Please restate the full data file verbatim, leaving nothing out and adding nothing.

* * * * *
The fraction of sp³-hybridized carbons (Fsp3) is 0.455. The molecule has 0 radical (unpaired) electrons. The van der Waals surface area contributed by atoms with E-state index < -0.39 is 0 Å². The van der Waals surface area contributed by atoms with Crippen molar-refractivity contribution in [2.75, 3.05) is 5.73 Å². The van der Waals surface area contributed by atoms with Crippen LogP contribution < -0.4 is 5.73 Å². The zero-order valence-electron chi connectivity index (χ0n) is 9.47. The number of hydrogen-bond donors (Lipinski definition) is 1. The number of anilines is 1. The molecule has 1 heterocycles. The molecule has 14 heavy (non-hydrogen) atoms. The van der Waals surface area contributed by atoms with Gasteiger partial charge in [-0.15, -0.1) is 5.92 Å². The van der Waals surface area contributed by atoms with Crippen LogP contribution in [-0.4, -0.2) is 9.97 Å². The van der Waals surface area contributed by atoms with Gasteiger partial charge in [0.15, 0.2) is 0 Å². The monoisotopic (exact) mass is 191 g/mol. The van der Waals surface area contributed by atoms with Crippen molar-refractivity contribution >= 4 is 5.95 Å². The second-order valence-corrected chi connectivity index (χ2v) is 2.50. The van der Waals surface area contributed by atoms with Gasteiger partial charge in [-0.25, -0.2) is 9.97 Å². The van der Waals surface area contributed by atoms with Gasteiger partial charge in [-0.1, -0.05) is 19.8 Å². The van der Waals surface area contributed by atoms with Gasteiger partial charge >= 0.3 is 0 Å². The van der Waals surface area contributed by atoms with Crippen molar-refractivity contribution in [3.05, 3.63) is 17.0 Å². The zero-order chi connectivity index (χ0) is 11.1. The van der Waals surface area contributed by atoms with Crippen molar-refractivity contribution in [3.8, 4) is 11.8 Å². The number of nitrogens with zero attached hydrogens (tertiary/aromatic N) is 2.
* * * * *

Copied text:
The fraction of sp³-hybridized carbons (Fsp3) is 0.455. The molecule has 0 radical (unpaired) electrons. The van der Waals surface area contributed by atoms with E-state index < -0.39 is 0 Å². The van der Waals surface area contributed by atoms with Crippen molar-refractivity contribution in [2.75, 3.05) is 5.73 Å². The van der Waals surface area contributed by atoms with Crippen LogP contribution < -0.4 is 5.73 Å². The zero-order valence-electron chi connectivity index (χ0n) is 9.47. The number of hydrogen-bond donors (Lipinski definition) is 1. The number of anilines is 1. The molecule has 1 heterocycles. The molecule has 14 heavy (non-hydrogen) atoms. The van der Waals surface area contributed by atoms with Gasteiger partial charge in [-0.15, -0.1) is 5.92 Å². The van der Waals surface area contributed by atoms with Crippen LogP contribution in [-0.4, -0.2) is 9.97 Å². The van der Waals surface area contributed by atoms with Gasteiger partial charge in [0.15, 0.2) is 0 Å². The monoisotopic (exact) mass is 191 g/mol. The van der Waals surface area contributed by atoms with Crippen molar-refractivity contribution >= 4 is 5.95 Å². The second-order valence-corrected chi connectivity index (χ2v) is 2.50. The van der Waals surface area contributed by atoms with Gasteiger partial charge in [-0.25, -0.2) is 9.97 Å². The van der Waals surface area contributed by atoms with Gasteiger partial charge in [-0.1, -0.05) is 19.8 Å². The van der Waals surface area contributed by atoms with Gasteiger partial charge >= 0.3 is 0 Å². The van der Waals surface area contributed by atoms with Crippen molar-refractivity contribution in [3.05, 3.63) is 17.0 Å². The zero-order chi connectivity index (χ0) is 11.1. The van der Waals surface area contributed by atoms with Crippen molar-refractivity contribution in [3.8, 4) is 11.8 Å². The number of nitrogens with zero attached hydrogens (tertiary/aromatic N) is 2.